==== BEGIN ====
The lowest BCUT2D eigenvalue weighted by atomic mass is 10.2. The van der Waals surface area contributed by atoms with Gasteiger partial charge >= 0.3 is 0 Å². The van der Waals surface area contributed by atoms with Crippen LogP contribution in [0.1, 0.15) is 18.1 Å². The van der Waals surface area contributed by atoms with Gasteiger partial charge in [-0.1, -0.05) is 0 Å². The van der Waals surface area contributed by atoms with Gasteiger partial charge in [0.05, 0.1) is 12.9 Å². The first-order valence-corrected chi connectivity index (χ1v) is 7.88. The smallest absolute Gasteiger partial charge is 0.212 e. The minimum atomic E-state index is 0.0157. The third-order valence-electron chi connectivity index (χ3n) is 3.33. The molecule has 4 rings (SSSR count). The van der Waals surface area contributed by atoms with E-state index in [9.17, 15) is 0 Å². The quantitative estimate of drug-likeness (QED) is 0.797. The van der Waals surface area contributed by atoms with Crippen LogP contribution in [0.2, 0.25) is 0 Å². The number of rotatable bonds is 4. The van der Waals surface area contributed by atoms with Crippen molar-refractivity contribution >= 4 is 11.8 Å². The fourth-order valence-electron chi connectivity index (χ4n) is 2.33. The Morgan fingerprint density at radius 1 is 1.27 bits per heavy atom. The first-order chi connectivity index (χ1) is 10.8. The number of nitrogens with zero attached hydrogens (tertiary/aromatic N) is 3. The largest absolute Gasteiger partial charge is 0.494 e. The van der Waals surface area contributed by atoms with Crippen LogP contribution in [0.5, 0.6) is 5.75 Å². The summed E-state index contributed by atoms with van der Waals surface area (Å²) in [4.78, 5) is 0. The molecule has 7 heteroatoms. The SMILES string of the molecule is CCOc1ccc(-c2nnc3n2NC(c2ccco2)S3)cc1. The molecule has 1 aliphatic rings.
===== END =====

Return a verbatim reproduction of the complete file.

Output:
The lowest BCUT2D eigenvalue weighted by atomic mass is 10.2. The van der Waals surface area contributed by atoms with Gasteiger partial charge >= 0.3 is 0 Å². The van der Waals surface area contributed by atoms with Crippen LogP contribution in [0.1, 0.15) is 18.1 Å². The van der Waals surface area contributed by atoms with Gasteiger partial charge in [-0.1, -0.05) is 0 Å². The van der Waals surface area contributed by atoms with Gasteiger partial charge in [0.05, 0.1) is 12.9 Å². The first-order valence-corrected chi connectivity index (χ1v) is 7.88. The smallest absolute Gasteiger partial charge is 0.212 e. The minimum atomic E-state index is 0.0157. The third-order valence-electron chi connectivity index (χ3n) is 3.33. The molecule has 4 rings (SSSR count). The van der Waals surface area contributed by atoms with E-state index in [9.17, 15) is 0 Å². The quantitative estimate of drug-likeness (QED) is 0.797. The van der Waals surface area contributed by atoms with Crippen LogP contribution in [0.2, 0.25) is 0 Å². The number of rotatable bonds is 4. The van der Waals surface area contributed by atoms with Crippen molar-refractivity contribution >= 4 is 11.8 Å². The fourth-order valence-electron chi connectivity index (χ4n) is 2.33. The Morgan fingerprint density at radius 1 is 1.27 bits per heavy atom. The first-order chi connectivity index (χ1) is 10.8. The number of nitrogens with zero attached hydrogens (tertiary/aromatic N) is 3. The largest absolute Gasteiger partial charge is 0.494 e. The van der Waals surface area contributed by atoms with Crippen LogP contribution in [0.5, 0.6) is 5.75 Å². The summed E-state index contributed by atoms with van der Waals surface area (Å²) in [4.78, 5) is 0. The molecule has 7 heteroatoms. The SMILES string of the molecule is CCOc1ccc(-c2nnc3n2NC(c2ccco2)S3)cc1. The molecule has 1 aliphatic rings.